UNIVERSITY PARK, Pa. -- Recently released reports about the frequency of foodborne illness -- commonly known as food poisoning -- show that the risks have not changed much in recent years, according to an expert in Penn State's College of Agricultural Sciences.
With populations of wild and domesticated pollinators, such as honeybees, in decline, some of the world's foremost scientists in the field will converge on Penn State this summer to discuss the latest research aimed at understanding and overcoming challenges to pollinator health. Hosted by the Center for Pollinator Research in the College of Agricultural Sciences, the second International Conference on Pollinator Biology, Health and Policy will be held August 14 to 17 at The Nittany Lion Inn.
A community, environment and development major who is a Schreyer Honors College student has been named the outstanding senior in Penn State's College of Agricultural Sciences Class of 2013.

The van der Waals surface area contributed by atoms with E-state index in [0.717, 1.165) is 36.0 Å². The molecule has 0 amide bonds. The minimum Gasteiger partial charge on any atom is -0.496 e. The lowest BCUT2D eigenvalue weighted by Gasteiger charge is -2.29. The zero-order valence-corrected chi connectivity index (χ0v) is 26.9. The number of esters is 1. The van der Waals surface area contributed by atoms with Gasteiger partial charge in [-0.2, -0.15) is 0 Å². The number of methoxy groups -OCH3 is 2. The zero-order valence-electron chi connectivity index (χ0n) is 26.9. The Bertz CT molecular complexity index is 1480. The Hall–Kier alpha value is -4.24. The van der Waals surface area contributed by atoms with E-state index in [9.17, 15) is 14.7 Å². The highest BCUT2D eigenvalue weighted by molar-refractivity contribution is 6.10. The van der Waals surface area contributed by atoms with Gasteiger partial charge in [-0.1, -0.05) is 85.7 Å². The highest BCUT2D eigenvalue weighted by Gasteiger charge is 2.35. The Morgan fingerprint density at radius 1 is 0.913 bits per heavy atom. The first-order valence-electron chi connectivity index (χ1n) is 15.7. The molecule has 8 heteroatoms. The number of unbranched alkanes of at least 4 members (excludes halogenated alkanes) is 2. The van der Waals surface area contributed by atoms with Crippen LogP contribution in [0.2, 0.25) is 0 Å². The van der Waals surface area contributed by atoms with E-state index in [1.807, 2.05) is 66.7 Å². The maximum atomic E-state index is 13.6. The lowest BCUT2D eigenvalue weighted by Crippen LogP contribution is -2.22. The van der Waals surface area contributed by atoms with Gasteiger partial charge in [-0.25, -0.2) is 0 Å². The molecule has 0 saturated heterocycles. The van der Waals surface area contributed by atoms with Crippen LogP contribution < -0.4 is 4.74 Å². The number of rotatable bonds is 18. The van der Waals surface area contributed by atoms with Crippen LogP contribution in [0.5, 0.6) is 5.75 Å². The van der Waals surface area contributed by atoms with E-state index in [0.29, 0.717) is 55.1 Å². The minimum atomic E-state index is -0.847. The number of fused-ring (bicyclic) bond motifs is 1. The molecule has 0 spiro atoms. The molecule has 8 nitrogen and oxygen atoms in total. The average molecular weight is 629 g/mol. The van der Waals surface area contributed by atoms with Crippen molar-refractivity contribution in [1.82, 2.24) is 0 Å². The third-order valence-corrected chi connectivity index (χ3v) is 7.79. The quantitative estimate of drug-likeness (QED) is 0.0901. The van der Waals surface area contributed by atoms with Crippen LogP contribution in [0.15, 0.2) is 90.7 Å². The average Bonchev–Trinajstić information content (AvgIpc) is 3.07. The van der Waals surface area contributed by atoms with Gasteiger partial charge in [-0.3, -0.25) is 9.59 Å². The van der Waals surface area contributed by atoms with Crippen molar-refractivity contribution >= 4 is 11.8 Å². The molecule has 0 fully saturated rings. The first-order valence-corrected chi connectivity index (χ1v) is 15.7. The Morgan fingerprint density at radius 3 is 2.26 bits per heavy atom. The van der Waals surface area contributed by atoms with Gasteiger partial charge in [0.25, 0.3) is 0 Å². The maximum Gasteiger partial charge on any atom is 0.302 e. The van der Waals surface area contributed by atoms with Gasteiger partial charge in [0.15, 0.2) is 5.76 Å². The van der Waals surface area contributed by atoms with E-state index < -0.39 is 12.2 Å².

Changing the way a plant forms cellulose may lead to more efficient, less expensive biofuel production, according to Penn State engineers. "What every biofuel manufacturer wants to do is to get to the sugars," said Jeffrey Catchmark, associate professor of agricultural and biological engineering. "But the structure of cellulose itself can be an obstacle."
Edward Jaenicke, associate professor of agricultural economics at Penn State, will give a lecture, "Report from a USDA/ERS Research Sabbatical: Organic Price Premiums and Healthy Food Choices" from 1:30 to 2:30 p.m. Friday, May 3, in 215 Armsby Building.
The new livestock identification program recently launched by the federal government should not place a significant burden on producers in Pennsylvania or the East, according to an expert in Penn State's College of Agricultural Sciences.
Environmental resource management might sound like a white-collar desk job to most, but to Tyler Yost, it is much more. Last summer he studied abroad in Germany, where he had the opportunity to put his Penn State education to practical use.